Background: The Adverse Childhood Experiences International Questionnaire (ACE-IQ) collects additional data (e.g., witness community violence/terrorism) than the previous version. Despite ACE-IQ is widely used and validated in several languages, no reviews focus on this measure. Objective: The main goals are to: 1) synthesize the ACE-IQ prevalence rates and average means among community samples, both for total ACE and single dimensions (e.g., intrafamily abuse, bullying); 2) discuss these data in light of the characteristics of studies and samples; 3) identify main research lines of the field. Participants and setting: The search for studies using the ACE-IQ with community participants was conducted on seven academic databases, including retrieval of grey literature. The screening process led to include 63 documents. Methods: A systematic review following the PRISMA guidelines was performed. Results: 1) On average, 75% of community respondents experienced ACEs, with a mean of three, primarily emotional abuse and bullying. 2) Males experienced more ACEs, but they were underrepresented, as well as children and adolescents. Most studies were conducted in Asia or Africa, and different geographical areas showed different pathways of prevalence in subdimensions. 3) Most research focused on prevalence and relationships between ACE-IQ scores and respondents' mental and physical health, suicide and parenting, focusing on intrafamily ACEs more than on those outside the household. Conclusions: Several issues emerged in terms of lack of reporting prevalence or means, lack of studies in Europe, America and Oceania, and no attention to collective/community/peer violence, plus a lack of consensus toward the dimensions of the ACE-IQ.

The Adverse Childhood Experiences – International Questionnaire (ACE-IQ) in community samples around the world: A systematic review (part I)

Pace C. S.;Muzi S.;Rogier G.;
2022

Abstract

Background: The Adverse Childhood Experiences International Questionnaire (ACE-IQ) collects additional data (e.g., witness community violence/terrorism) than the previous version. Despite ACE-IQ is widely used and validated in several languages, no reviews focus on this measure. Objective: The main goals are to: 1) synthesize the ACE-IQ prevalence rates and average means among community samples, both for total ACE and single dimensions (e.g., intrafamily abuse, bullying); 2) discuss these data in light of the characteristics of studies and samples; 3) identify main research lines of the field. Participants and setting: The search for studies using the ACE-IQ with community participants was conducted on seven academic databases, including retrieval of grey literature. The screening process led to include 63 documents. Methods: A systematic review following the PRISMA guidelines was performed. Results: 1) On average, 75% of community respondents experienced ACEs, with a mean of three, primarily emotional abuse and bullying. 2) Males experienced more ACEs, but they were underrepresented, as well as children and adolescents. Most studies were conducted in Asia or Africa, and different geographical areas showed different pathways of prevalence in subdimensions. 3) Most research focused on prevalence and relationships between ACE-IQ scores and respondents' mental and physical health, suicide and parenting, focusing on intrafamily ACEs more than on those outside the household. Conclusions: Several issues emerged in terms of lack of reporting prevalence or means, lack of studies in Europe, America and Oceania, and no attention to collective/community/peer violence, plus a lack of consensus toward the dimensions of the ACE-IQ.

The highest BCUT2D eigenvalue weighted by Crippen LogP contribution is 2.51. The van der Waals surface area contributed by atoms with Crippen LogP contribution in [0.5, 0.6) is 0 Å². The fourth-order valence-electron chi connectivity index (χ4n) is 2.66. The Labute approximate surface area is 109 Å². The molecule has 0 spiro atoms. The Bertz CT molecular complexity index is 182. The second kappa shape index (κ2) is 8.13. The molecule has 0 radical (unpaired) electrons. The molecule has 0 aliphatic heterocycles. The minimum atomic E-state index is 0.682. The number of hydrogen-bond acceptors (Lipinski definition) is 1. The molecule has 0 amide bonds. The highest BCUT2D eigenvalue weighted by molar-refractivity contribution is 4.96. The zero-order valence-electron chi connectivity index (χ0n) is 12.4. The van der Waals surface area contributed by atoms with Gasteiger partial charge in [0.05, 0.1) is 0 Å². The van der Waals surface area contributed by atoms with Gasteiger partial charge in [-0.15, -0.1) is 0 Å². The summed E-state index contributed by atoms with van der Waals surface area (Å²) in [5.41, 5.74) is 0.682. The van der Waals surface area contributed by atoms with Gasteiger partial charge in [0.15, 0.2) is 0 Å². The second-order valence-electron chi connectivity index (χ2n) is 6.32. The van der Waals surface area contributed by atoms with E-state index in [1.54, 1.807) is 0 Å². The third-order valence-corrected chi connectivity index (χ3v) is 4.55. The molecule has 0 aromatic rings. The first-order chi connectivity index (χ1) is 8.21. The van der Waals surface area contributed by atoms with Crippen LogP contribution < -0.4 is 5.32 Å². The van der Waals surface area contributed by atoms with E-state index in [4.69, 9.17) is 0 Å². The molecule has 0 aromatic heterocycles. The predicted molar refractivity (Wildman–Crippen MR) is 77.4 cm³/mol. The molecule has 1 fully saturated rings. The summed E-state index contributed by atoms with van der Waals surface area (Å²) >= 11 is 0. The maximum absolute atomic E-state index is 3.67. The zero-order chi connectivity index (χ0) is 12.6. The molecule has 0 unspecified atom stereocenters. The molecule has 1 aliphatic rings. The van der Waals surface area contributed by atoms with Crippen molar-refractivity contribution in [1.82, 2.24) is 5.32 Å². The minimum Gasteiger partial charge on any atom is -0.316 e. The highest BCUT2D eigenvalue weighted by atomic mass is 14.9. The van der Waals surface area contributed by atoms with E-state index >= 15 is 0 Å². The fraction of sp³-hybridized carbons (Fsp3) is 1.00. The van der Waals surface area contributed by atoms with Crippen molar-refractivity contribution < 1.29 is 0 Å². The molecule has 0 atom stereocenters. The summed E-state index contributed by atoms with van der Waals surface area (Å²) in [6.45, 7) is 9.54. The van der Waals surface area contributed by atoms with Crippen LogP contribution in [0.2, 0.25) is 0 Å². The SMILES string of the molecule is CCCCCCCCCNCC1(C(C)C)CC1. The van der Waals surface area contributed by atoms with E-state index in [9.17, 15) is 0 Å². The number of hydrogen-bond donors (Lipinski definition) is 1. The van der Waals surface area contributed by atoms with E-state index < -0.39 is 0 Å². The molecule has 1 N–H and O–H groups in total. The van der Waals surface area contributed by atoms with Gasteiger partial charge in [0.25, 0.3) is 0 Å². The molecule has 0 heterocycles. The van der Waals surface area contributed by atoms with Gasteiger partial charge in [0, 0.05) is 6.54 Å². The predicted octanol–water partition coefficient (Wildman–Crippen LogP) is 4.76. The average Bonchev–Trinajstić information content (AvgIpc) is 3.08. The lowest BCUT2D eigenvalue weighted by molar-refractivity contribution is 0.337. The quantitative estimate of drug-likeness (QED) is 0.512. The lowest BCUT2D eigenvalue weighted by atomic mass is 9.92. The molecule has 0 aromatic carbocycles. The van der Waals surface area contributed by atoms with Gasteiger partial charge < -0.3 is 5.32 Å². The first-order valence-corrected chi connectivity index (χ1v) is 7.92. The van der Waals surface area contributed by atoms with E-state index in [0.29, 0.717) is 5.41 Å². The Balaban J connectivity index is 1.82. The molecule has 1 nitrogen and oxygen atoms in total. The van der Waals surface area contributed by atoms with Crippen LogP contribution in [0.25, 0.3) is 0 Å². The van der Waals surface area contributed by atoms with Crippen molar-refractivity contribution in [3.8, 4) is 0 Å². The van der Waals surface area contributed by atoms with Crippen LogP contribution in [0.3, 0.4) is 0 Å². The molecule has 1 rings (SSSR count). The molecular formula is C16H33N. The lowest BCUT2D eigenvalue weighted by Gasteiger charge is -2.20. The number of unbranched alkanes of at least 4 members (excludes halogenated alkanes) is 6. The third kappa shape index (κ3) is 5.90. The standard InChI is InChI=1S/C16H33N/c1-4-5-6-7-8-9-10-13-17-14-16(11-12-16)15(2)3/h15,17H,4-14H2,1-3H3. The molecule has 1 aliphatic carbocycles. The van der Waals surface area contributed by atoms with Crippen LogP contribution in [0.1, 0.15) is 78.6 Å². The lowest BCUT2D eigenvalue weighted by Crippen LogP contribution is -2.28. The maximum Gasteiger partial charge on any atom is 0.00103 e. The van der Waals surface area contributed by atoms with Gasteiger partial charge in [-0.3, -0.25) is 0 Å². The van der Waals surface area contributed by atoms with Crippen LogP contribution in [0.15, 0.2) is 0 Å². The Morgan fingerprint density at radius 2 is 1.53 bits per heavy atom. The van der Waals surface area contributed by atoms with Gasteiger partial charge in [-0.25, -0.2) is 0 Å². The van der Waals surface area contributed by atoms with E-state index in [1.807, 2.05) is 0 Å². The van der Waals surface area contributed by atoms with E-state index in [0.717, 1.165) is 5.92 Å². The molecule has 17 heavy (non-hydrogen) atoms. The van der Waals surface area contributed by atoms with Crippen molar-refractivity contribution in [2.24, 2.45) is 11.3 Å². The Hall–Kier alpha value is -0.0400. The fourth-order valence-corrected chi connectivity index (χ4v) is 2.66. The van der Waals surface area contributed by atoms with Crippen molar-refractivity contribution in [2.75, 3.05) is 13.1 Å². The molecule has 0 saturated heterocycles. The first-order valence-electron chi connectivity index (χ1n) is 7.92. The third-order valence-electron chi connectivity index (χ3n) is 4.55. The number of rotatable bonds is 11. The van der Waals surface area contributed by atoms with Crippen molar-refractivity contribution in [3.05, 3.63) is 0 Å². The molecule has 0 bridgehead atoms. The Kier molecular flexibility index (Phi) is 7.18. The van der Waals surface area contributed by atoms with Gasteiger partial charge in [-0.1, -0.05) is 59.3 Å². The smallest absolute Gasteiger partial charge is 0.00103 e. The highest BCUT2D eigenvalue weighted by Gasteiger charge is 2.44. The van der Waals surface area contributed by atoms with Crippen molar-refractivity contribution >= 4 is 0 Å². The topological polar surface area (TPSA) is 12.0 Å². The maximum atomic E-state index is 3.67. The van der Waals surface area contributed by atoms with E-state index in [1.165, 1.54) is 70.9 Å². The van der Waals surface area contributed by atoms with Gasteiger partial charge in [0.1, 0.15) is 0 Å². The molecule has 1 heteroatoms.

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Utilizza questo identificativo per citare o creare un link a questo documento: http://hdl.handle.net/11567/1090391
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